Now comes word scammers are trying to cash in on the program’s expansion.
Mike Geraghty, the director of the Cybersecurity and Communications Integration Cell at the New Jersey Office of Homeland Security and Preparedness, said bad actors are making calls and sending out texts and emails telling parents to validate their eligibility for the program.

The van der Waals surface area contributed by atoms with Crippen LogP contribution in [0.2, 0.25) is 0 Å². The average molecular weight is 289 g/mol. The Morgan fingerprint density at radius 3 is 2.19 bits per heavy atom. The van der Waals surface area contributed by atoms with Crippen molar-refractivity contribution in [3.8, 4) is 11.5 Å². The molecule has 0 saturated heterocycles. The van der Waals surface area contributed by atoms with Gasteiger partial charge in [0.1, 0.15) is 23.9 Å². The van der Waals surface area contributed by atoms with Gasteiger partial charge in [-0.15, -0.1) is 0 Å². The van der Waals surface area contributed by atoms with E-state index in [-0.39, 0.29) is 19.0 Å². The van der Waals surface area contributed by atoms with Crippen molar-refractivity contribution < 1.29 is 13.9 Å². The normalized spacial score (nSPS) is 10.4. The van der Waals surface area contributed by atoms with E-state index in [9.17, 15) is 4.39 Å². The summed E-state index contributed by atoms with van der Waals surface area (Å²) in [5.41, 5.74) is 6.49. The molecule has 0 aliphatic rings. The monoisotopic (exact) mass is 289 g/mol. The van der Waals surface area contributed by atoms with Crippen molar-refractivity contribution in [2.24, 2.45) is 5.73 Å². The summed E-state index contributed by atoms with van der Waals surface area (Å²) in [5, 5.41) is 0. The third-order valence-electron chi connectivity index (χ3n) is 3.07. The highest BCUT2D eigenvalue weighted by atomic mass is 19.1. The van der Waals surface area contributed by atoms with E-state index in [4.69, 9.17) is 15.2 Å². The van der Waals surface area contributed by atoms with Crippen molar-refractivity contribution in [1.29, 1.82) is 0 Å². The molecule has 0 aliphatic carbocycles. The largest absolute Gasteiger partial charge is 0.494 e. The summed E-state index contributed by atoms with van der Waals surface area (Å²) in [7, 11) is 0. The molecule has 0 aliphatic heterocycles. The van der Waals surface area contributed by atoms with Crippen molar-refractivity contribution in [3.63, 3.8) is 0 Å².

He said scammers are directing people to fraudulent websites to collect their Social Security numbers, brith dates and other information.
“In some cases they’re saying that they could expedite the payments that are coming, $300 per month, and instead get a lump sum,” said Geraghty.
And in other cases, victims are told they have received a tax credit over-payment, and they must return the money by sending it in the…